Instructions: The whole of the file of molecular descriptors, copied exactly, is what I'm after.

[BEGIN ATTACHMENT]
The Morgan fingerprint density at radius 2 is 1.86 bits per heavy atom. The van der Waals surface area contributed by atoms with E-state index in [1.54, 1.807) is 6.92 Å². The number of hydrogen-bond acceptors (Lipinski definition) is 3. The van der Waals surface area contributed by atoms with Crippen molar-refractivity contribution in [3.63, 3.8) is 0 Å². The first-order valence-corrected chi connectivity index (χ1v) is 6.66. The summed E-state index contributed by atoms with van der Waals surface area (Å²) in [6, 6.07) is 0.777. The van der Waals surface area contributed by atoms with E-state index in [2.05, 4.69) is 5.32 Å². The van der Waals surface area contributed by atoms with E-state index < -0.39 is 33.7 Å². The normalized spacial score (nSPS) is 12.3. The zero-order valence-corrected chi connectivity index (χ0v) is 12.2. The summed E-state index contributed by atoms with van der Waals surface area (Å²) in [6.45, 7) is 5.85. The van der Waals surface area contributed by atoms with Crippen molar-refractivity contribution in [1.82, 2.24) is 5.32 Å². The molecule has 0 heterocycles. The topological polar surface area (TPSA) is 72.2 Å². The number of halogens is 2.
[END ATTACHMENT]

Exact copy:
The Morgan fingerprint density at radius 2 is 1.86 bits per heavy atom. The van der Waals surface area contributed by atoms with E-state index in [1.54, 1.807) is 6.92 Å². The number of hydrogen-bond acceptors (Lipinski definition) is 3. The van der Waals surface area contributed by atoms with Crippen molar-refractivity contribution in [3.63, 3.8) is 0 Å². The first-order valence-corrected chi connectivity index (χ1v) is 6.66. The summed E-state index contributed by atoms with van der Waals surface area (Å²) in [6, 6.07) is 0.777. The van der Waals surface area contributed by atoms with E-state index in [2.05, 4.69) is 5.32 Å². The van der Waals surface area contributed by atoms with E-state index < -0.39 is 33.7 Å². The normalized spacial score (nSPS) is 12.3. The zero-order valence-corrected chi connectivity index (χ0v) is 12.2. The summed E-state index contributed by atoms with van der Waals surface area (Å²) in [6.45, 7) is 5.85. The van der Waals surface area contributed by atoms with Crippen molar-refractivity contribution in [1.82, 2.24) is 5.32 Å². The molecule has 0 heterocycles. The topological polar surface area (TPSA) is 72.2 Å². The number of halogens is 2.